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Wednesday, 29 March 2006
Page: 83

Mr VASTA (2:53 PM) —My question is addressed to the Minister for Education, Science and Training. Would the minister update the House on how the government is providing record funding to government and non-government schools? Is the minister aware of any alternative policies?

Ms JULIE BISHOP (Minister for Education, Science and Training and Minister Assisting the Prime Minister for Women’s Issues) —I thank the member for Bonner for his question and note his deep interest in schools in his electorate. The Howard government believes that it is the right of every parent to send a child to a school that best suits their individual needs, and that includes a choice of school in the government or the non-government sector. The Howard government also believes that parents, having paid their taxes, deserve some public support for their child’s education, regardless of the school.

The Australian government has now provided a record $33 billion in funding for all Australian schools over the 2005-08 period. This is a 59 per cent increase in funding for all schools over that of the previous four-year funding period. Members would be aware that non-government schools are funded by the Australian government according to the socioeconomic status formula, which means that students in the neediest communities receive 70 per cent of the cost of educating a child at a state school and students from the wealthiest communities receive some 13.7 per cent of the cost of funding a child at a state school. It is also worth remembering that 68 per cent of the total student population attends a state government school and that they receive 75 per cent of total public funding. Some 32 per cent of the student population attends a non-government school and receives 25 per cent of total government funding.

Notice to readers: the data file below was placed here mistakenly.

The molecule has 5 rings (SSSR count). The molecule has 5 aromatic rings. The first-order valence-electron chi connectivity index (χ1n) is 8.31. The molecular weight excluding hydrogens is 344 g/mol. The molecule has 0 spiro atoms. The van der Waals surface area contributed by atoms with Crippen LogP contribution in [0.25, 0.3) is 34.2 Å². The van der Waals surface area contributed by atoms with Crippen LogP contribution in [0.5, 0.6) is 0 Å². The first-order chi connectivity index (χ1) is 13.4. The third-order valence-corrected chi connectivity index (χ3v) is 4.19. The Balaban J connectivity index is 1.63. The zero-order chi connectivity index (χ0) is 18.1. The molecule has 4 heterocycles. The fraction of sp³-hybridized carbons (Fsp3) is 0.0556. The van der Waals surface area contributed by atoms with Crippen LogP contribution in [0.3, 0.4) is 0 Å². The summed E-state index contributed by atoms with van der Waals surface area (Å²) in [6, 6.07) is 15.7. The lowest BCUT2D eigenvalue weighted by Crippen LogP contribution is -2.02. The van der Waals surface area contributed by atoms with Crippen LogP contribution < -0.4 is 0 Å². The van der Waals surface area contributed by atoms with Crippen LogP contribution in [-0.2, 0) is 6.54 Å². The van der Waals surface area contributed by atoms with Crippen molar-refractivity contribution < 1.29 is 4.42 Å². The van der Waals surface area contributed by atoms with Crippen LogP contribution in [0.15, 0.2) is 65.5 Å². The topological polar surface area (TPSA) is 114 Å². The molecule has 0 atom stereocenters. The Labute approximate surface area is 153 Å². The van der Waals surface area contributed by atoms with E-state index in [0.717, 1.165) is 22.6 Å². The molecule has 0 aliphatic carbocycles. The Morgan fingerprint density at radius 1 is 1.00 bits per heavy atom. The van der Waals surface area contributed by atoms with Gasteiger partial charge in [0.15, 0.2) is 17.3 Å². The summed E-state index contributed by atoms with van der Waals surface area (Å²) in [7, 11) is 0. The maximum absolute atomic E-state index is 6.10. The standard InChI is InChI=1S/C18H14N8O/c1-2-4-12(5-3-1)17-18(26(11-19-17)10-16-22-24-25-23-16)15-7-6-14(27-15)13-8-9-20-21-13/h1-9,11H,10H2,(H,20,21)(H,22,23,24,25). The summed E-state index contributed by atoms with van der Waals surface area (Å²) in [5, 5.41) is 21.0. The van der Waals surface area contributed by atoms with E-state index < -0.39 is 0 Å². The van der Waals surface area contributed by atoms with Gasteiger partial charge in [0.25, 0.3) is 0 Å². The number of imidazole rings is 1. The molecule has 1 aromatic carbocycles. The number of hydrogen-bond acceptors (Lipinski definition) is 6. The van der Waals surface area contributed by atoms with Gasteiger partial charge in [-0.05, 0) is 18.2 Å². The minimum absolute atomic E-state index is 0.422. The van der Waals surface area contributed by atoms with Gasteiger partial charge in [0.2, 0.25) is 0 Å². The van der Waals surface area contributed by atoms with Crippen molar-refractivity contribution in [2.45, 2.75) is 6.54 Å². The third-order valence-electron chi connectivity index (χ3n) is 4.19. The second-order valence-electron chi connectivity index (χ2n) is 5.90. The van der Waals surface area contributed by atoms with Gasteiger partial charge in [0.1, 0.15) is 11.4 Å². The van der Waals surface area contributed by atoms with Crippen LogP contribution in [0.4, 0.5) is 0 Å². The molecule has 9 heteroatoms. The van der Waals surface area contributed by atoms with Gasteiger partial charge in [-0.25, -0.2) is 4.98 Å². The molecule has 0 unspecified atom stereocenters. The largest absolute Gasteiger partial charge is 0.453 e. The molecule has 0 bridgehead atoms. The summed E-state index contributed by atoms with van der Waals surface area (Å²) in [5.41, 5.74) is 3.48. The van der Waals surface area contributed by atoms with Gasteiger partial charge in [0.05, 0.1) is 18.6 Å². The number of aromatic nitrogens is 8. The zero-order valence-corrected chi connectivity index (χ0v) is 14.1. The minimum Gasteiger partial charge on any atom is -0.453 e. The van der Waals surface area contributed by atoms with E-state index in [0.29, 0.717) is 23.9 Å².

I am asked about any alternative policies. Once again the Labor Party are in disarray. Members will recall the Latham schools hit list. Remember the former Leader of the Opposition’s schools hit list that they took to the last election targeting the parents of the 1.1 million children who attend Catholic and independent schools?

Honourable members interjecting—

The SPEAKER —Order! The minister has the call!

Ms JULIE BISHOP —Members would then recall that, after the last election, the member for Jagajaga thought that the schools hit list was such a vote winner that she confirmed that the Labor caucus had voted to retain this unfair schools policy. The Leader of the Opposition last year on Meet the Press confirmed Labor’s unfair schools policy. He said it was a Labor position and always will be.

Last week the member for Rankin popped up with an idea. It was his view that the difference between public and private schools should be abandoned by Labor, and he distanced himself from Labor’s unfair schools policy. What did the Leader of the Opposition do? He quietly said, ‘I like the direction Craig’s thinking is going.’ So what is Labor’s position on the Latham schools hit list? What is Labor’s schools policy? You have a backbench distancing itself from the policy, you have a shadow spokesperson still engaged in class warfare and envy, and you have a Leader of the Opposition who just does not know where he stands. The Howard government is committed to a fair and equitable schools policy.